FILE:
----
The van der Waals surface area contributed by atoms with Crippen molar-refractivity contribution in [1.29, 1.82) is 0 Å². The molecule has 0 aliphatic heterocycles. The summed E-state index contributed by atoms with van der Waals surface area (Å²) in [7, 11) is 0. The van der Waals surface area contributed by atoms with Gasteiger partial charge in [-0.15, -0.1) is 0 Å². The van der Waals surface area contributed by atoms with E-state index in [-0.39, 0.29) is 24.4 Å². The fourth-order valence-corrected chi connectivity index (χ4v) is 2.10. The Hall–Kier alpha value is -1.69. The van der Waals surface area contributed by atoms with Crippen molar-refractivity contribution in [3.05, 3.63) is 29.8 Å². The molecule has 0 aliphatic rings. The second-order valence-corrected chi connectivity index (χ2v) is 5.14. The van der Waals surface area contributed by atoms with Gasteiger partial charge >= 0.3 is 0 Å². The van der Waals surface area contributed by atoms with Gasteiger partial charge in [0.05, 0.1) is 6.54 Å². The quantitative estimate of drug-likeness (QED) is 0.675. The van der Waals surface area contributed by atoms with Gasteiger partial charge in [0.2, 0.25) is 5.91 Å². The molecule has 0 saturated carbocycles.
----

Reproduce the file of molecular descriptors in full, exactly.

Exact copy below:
The van der Waals surface area contributed by atoms with Crippen molar-refractivity contribution in [1.29, 1.82) is 0 Å². The molecule has 0 aliphatic heterocycles. The summed E-state index contributed by atoms with van der Waals surface area (Å²) in [7, 11) is 0. The van der Waals surface area contributed by atoms with Gasteiger partial charge in [-0.15, -0.1) is 0 Å². The van der Waals surface area contributed by atoms with E-state index in [-0.39, 0.29) is 24.4 Å². The fourth-order valence-corrected chi connectivity index (χ4v) is 2.10. The Hall–Kier alpha value is -1.69. The van der Waals surface area contributed by atoms with Crippen molar-refractivity contribution in [3.05, 3.63) is 29.8 Å². The molecule has 0 aliphatic rings. The second-order valence-corrected chi connectivity index (χ2v) is 5.14. The van der Waals surface area contributed by atoms with Gasteiger partial charge >= 0.3 is 0 Å². The van der Waals surface area contributed by atoms with Gasteiger partial charge in [0.05, 0.1) is 6.54 Å². The quantitative estimate of drug-likeness (QED) is 0.675. The van der Waals surface area contributed by atoms with Gasteiger partial charge in [0.2, 0.25) is 5.91 Å². The molecule has 0 saturated carbocycles.